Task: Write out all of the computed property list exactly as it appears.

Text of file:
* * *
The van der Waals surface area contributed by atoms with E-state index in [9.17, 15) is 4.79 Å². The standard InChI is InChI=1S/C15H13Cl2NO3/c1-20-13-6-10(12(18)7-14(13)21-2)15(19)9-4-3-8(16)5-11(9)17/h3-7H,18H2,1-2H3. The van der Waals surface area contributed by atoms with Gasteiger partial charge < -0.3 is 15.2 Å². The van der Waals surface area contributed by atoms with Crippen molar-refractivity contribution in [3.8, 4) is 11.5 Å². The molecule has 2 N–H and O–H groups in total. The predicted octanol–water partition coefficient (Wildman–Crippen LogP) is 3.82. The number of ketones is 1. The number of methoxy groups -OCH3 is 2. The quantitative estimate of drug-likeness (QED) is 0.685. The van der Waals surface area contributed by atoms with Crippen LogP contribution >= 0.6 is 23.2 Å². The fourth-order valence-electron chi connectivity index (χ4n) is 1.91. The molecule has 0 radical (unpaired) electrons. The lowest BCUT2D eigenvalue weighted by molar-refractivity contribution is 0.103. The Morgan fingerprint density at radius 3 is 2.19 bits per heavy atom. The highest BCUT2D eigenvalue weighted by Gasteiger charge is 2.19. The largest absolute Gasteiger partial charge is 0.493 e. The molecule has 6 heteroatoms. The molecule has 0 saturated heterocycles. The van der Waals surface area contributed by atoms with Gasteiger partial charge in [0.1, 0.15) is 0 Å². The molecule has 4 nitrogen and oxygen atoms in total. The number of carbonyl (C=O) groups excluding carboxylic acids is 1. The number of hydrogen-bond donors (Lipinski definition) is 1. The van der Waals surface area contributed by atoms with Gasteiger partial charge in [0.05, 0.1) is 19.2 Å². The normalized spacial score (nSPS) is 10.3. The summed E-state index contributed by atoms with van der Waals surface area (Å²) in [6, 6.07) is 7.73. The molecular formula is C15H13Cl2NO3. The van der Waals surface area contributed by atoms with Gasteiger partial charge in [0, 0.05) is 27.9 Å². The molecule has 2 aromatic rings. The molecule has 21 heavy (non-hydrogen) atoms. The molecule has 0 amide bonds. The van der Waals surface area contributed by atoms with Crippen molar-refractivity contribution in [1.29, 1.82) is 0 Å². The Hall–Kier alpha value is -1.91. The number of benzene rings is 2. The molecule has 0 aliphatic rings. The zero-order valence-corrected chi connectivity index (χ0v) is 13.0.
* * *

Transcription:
The van der Waals surface area contributed by atoms with E-state index in [9.17, 15) is 4.79 Å². The standard InChI is InChI=1S/C15H13Cl2NO3/c1-20-13-6-10(12(18)7-14(13)21-2)15(19)9-4-3-8(16)5-11(9)17/h3-7H,18H2,1-2H3. The van der Waals surface area contributed by atoms with Gasteiger partial charge < -0.3 is 15.2 Å². The van der Waals surface area contributed by atoms with Crippen molar-refractivity contribution in [3.8, 4) is 11.5 Å². The molecule has 2 N–H and O–H groups in total. The predicted octanol–water partition coefficient (Wildman–Crippen LogP) is 3.82. The number of ketones is 1. The number of methoxy groups -OCH3 is 2. The quantitative estimate of drug-likeness (QED) is 0.685. The van der Waals surface area contributed by atoms with Crippen LogP contribution >= 0.6 is 23.2 Å². The fourth-order valence-electron chi connectivity index (χ4n) is 1.91. The molecule has 0 radical (unpaired) electrons. The lowest BCUT2D eigenvalue weighted by molar-refractivity contribution is 0.103. The Morgan fingerprint density at radius 3 is 2.19 bits per heavy atom. The highest BCUT2D eigenvalue weighted by Gasteiger charge is 2.19. The largest absolute Gasteiger partial charge is 0.493 e. The molecule has 6 heteroatoms. The molecule has 0 saturated heterocycles. The van der Waals surface area contributed by atoms with Gasteiger partial charge in [0.1, 0.15) is 0 Å². The molecule has 4 nitrogen and oxygen atoms in total. The number of carbonyl (C=O) groups excluding carboxylic acids is 1. The number of hydrogen-bond donors (Lipinski definition) is 1. The van der Waals surface area contributed by atoms with Gasteiger partial charge in [0.05, 0.1) is 19.2 Å². The normalized spacial score (nSPS) is 10.3. The summed E-state index contributed by atoms with van der Waals surface area (Å²) in [6, 6.07) is 7.73. The molecular formula is C15H13Cl2NO3. The van der Waals surface area contributed by atoms with Gasteiger partial charge in [0, 0.05) is 27.9 Å². The molecule has 2 aromatic rings. The molecule has 21 heavy (non-hydrogen) atoms. The molecule has 0 amide bonds. The van der Waals surface area contributed by atoms with Crippen molar-refractivity contribution in [1.29, 1.82) is 0 Å². The Hall–Kier alpha value is -1.91. The number of benzene rings is 2. The molecule has 0 aliphatic rings. The zero-order valence-corrected chi connectivity index (χ0v) is 13.0.